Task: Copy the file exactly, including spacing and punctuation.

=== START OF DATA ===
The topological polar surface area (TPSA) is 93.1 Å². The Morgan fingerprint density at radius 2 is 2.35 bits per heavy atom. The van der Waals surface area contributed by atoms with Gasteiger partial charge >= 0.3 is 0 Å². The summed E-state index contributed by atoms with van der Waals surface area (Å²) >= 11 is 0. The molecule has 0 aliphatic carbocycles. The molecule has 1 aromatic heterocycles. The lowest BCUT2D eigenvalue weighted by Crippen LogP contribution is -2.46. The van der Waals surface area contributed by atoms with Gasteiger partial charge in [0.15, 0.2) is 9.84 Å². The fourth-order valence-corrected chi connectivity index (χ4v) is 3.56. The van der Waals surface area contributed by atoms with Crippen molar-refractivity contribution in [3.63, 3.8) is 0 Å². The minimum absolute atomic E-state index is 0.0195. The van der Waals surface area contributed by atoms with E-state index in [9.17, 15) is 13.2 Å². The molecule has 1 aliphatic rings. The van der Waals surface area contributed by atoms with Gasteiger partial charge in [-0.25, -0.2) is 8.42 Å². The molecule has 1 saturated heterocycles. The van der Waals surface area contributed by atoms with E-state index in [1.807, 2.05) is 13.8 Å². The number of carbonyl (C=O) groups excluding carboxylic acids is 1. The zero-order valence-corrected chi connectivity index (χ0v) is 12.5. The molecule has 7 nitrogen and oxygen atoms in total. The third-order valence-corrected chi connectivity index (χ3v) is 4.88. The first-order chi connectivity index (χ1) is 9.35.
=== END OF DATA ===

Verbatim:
The topological polar surface area (TPSA) is 93.1 Å². The Morgan fingerprint density at radius 2 is 2.35 bits per heavy atom. The van der Waals surface area contributed by atoms with Gasteiger partial charge >= 0.3 is 0 Å². The summed E-state index contributed by atoms with van der Waals surface area (Å²) >= 11 is 0. The molecule has 0 aliphatic carbocycles. The molecule has 1 aromatic heterocycles. The lowest BCUT2D eigenvalue weighted by Crippen LogP contribution is -2.46. The van der Waals surface area contributed by atoms with Gasteiger partial charge in [0.15, 0.2) is 9.84 Å². The fourth-order valence-corrected chi connectivity index (χ4v) is 3.56. The van der Waals surface area contributed by atoms with Crippen molar-refractivity contribution in [3.63, 3.8) is 0 Å². The minimum absolute atomic E-state index is 0.0195. The van der Waals surface area contributed by atoms with E-state index in [9.17, 15) is 13.2 Å². The molecule has 1 aliphatic rings. The van der Waals surface area contributed by atoms with Gasteiger partial charge in [-0.25, -0.2) is 8.42 Å². The molecule has 1 saturated heterocycles. The van der Waals surface area contributed by atoms with E-state index in [1.807, 2.05) is 13.8 Å². The number of carbonyl (C=O) groups excluding carboxylic acids is 1. The zero-order valence-corrected chi connectivity index (χ0v) is 12.5. The molecule has 7 nitrogen and oxygen atoms in total. The third-order valence-corrected chi connectivity index (χ3v) is 4.88. The first-order chi connectivity index (χ1) is 9.35.